IN THE two weeks since the detention of gangster Ravi Pujari in Senegal, the Mumbai Police has not received a single complaint regarding an extortion call.
Senior officers said that currently, three to four extortion calls are received every fortnight from gangs on an average. The apparent lull in extortion since Pujari’s detention on February 22, the police believe, is on account of the fact that Pujari accounted for nearly 50 per cent of Mumbai’s extortion money pie. In addition, Pujari’s neutralisation will change the way underworld gangs operate in the city, officers said.
A senior Crime Branch officer said, “Over the past two weeks, not one extortion call has been reported, which is unusual for the city, which sees around eight to 10 such calls in a month. This lull is most likely due to Ravi Pujari, a big player in the extortion business, being out of the picture. The other gangs would also want to see what changes this development brings and are cautious before they start making calls again.”
The first round of change
In the 1990s, when the underworld’s shadow loomed large, even lavish weddings in Mumbai could attract the dreaded phone call from the D Company or Chhota Rajan. Since the mid 2000s, however, the stranglehold of the underworld over business in Mumbai reduced after the police went after it. Eventually, Rajan was deported to the city and it became too risky for Dawood Ibrahim to use his voice to make threat calls. The D Company also developed rifts, with the likes of Anees Ibrahim and Chhota Shakeel starting their own gangs. Officers said that these callers no longer use the name of Dawood to demand money .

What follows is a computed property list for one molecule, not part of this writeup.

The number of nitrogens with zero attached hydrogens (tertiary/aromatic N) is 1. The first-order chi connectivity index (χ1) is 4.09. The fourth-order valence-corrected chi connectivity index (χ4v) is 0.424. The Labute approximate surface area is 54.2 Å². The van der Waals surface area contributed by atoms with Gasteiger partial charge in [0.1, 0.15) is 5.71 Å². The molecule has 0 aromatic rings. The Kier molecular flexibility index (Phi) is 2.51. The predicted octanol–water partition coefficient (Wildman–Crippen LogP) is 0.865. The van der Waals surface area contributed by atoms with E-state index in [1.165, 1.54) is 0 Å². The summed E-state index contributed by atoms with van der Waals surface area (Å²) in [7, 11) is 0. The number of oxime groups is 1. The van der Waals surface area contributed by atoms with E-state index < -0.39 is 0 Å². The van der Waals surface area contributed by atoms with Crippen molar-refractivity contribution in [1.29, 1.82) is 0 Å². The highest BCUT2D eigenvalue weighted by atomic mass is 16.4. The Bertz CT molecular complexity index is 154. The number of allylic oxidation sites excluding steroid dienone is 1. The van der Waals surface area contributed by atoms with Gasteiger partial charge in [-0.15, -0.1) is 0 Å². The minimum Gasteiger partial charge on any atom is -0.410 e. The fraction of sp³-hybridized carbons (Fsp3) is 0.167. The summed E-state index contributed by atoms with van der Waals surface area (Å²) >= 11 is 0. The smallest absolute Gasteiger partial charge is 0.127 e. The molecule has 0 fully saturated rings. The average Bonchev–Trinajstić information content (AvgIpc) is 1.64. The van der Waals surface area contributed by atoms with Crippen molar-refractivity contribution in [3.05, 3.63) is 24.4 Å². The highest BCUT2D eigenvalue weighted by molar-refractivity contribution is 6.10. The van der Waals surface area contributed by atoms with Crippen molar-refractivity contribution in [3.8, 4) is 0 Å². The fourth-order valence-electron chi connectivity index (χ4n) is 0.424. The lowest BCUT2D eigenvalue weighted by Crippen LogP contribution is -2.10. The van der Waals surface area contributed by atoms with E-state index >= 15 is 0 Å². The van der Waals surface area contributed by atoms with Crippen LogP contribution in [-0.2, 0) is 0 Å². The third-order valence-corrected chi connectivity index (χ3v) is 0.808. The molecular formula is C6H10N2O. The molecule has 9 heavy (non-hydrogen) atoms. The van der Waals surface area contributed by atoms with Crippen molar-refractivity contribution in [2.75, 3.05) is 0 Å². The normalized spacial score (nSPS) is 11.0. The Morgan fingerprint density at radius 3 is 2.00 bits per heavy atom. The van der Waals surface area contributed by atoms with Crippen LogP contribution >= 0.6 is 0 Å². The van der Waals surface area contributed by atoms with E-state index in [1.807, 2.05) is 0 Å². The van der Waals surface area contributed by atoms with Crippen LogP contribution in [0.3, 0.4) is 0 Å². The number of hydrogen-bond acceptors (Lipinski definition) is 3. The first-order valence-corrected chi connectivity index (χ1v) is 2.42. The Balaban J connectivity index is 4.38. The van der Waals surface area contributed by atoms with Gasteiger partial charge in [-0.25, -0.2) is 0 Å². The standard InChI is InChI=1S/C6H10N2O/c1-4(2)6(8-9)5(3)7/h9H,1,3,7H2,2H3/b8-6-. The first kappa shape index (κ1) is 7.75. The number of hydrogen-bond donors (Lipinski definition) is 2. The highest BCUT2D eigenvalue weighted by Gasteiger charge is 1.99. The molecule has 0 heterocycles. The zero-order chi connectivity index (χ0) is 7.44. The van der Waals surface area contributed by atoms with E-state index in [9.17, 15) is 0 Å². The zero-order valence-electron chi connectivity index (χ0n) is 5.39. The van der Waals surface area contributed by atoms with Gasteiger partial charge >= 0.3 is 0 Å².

An officer said that after Pujari, gangster Ejaz Lakdawala made the most number of extortion calls in Mumbai. Lakdawala (50), believed to be running his extortion business from Canada, functions under a different name there.
Lakdawala is known to target builders, especially those from the Muslim community, and filmstars. “He is from Mumbai and had a stronghold in the Nallasopara area. In 1998, he fled from Nashik prison where he was lodged for an assassination attempt on a Chhota Shakeel aide. He later joined the Chhota Rajan gang,” the officer said.
“In 2003, he survived an assassination attempt by Dawood’s men and was detained by the Royal Canadian Mounted Police in Ottawa in 2004. However, eventually, in the absence of an extradition treaty, he was allowed to go,” the officer added.
Apart from Lakdawala, the police said that Ghatkopar-born Suresh Pujari, known to operate in Thane and beyond, is another gangster who has been in the police radar sporadically. Suresh Pujari, who has in the past worked with Ravi Pujari — the two are unrelated — in Mumbai, relocated his area of operation to Ulhasnagar after the Crime Branch began to go after him. In 2007, he fled India but continued making extortion calls. “Now that Ravi Pujari is out of the picture, Suresh may want a share of the pie,” a senior officer said.
The police have also found gangster Prasad Pujari making threat calls in the city, albeit infrequently. Prasad, the police said, was an associate of gangster Kumar Pillai, who was extradited to India from Singapore in 2016. “Prasad restricts his operations to the eastern suburbs, especially the Vikhroli-Kanjurmarg belt, where Pillai was active at one time. Prasad until recently was functioning from Hong Kong,” an officer said.
Officers said changes in the underworld are certain with the detention of Ravi Pujari. “Members of the Ravi Pujari gang would now be subsumed by some other gangs that may try to exploit the gap left by Pujari,” a senior officer said.